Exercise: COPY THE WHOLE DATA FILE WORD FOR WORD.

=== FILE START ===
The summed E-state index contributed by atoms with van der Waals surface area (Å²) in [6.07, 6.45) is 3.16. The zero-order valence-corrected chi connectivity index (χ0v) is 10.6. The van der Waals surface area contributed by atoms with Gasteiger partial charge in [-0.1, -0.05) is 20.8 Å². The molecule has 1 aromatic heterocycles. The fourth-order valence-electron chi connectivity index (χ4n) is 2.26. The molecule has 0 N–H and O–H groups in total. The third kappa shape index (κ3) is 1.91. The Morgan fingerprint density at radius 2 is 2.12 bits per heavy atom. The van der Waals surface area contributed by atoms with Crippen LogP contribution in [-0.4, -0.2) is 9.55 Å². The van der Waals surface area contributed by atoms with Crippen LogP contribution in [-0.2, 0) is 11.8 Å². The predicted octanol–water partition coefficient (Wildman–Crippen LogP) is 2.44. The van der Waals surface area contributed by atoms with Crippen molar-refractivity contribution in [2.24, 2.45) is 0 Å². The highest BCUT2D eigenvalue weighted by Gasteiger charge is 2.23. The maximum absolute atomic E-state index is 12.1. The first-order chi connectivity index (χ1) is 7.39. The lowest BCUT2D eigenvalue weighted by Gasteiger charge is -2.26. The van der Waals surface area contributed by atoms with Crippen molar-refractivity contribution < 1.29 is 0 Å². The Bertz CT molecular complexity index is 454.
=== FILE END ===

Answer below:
The summed E-state index contributed by atoms with van der Waals surface area (Å²) in [6.07, 6.45) is 3.16. The zero-order valence-corrected chi connectivity index (χ0v) is 10.6. The van der Waals surface area contributed by atoms with Gasteiger partial charge in [-0.1, -0.05) is 20.8 Å². The molecule has 1 aromatic heterocycles. The fourth-order valence-electron chi connectivity index (χ4n) is 2.26. The molecule has 0 N–H and O–H groups in total. The third kappa shape index (κ3) is 1.91. The Morgan fingerprint density at radius 2 is 2.12 bits per heavy atom. The van der Waals surface area contributed by atoms with Crippen LogP contribution in [-0.4, -0.2) is 9.55 Å². The van der Waals surface area contributed by atoms with Crippen LogP contribution in [-0.2, 0) is 11.8 Å². The predicted octanol–water partition coefficient (Wildman–Crippen LogP) is 2.44. The van der Waals surface area contributed by atoms with Crippen molar-refractivity contribution in [2.24, 2.45) is 0 Å². The highest BCUT2D eigenvalue weighted by Gasteiger charge is 2.23. The maximum absolute atomic E-state index is 12.1. The first-order chi connectivity index (χ1) is 7.39. The lowest BCUT2D eigenvalue weighted by Gasteiger charge is -2.26. The van der Waals surface area contributed by atoms with Crippen molar-refractivity contribution < 1.29 is 0 Å². The Bertz CT molecular complexity index is 454.